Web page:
Tuesday, February 21, 2012


Reading at University of British Columbia's bookstore
The conference runs as usual, quietly, without any exciting happenings except the following observations.

1.  Time allocation for each presenter is allocated nicely. Long before the conference, presenters could ask how long he needs the time, but of course with a payment. The longer the time one needs to present his paper, the more costly the payment has to be.

2.  If the presenter is absent, his time will not be filled by others. The time allocation will be left empty. The next presenter in the Session could only present his paper when his allocated time comes. He could not replace the earlier absent presenter.

3.  The organizer seems to not worrying about the absence of the paper presenters, for they have paid the payment for their participation earlier. The organizer only allocates the time for presentation when the payment is made. It is up to the presenter to come or not after that.

4.  The organizer also does not entertain any request for the changing of the time allocation when it is already fixed and printed in the programme book. Prior to that, the paper presenters were communicated both individually and via the conference web, informing the suggested time for their presentation.

All the above arrangements I think are good. It could be followed by ISDEV in the organization of all its future conferences, beginning perhaps with the ISDEV's 6th IDMAC in August, 7th INGRAW in October and 7th IDMAC in December this year, InshaAllah.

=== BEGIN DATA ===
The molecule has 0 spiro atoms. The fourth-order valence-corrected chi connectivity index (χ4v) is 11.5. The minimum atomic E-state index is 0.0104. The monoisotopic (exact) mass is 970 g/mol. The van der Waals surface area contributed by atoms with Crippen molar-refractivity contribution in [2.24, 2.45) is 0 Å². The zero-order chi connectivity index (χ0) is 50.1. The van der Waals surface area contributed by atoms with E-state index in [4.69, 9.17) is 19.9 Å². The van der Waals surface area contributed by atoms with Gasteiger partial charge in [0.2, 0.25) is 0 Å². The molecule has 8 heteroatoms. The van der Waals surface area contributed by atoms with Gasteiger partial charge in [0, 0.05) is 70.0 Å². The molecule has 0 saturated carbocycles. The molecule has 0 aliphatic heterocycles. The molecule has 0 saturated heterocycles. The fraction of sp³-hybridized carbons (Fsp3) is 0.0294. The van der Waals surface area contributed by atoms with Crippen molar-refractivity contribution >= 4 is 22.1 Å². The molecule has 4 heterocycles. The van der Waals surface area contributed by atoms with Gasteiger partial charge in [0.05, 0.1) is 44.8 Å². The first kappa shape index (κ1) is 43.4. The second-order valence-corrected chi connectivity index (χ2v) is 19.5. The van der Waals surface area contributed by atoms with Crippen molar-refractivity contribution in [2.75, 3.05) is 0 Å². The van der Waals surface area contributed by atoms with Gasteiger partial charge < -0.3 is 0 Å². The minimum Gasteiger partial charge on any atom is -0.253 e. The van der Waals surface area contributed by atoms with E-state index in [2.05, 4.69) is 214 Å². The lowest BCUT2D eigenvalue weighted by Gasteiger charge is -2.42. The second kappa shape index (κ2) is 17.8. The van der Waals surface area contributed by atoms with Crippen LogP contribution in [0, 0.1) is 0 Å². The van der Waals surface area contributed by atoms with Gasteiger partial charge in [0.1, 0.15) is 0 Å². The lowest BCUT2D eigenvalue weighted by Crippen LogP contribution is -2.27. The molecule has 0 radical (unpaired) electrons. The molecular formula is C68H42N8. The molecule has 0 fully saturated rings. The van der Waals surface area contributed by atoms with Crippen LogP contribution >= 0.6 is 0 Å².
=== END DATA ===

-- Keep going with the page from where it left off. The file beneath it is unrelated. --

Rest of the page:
The Jeffrey's book
On the way back to our hotel, I bought a book at the University of British Columbia’s bookstore at the Robson Square. The title of the book is The Price of Civilization – Economics and Ethics After the Fall by reknown economist Jeffrey D. Sachs. Jeffrey expressed his worries about his country, America, where economic crisis of recent years reflects a deep, threatening, and ongoing deterioration of the America’s national politics and culture of power. At the root of America’s economic crisis, says Jeffrey, lies a moral crisis: the decline of civic virtue among America’s political and economic elite.

The price of the book is C$29.95 (about RM90). Yes, it is rather costly as is the cost of living here in Canada. My dinner tonight on rice and fried talipia costs about C$15.00 (about RM45). So are the dinners for Dr Fadzila Azni and Dr Zahri on rice and prawn, which cost about C$12.00 (about RM36) each. I am glad that we would be leaving for Malaysia tomorrow night, the relatively much cheaper country to live, though the cost of living is ascending as is in the west. Is the increasing cost of living a pre-requisite of development that we have to sacrifice?

Holding the fried talipia
Rice with prawns

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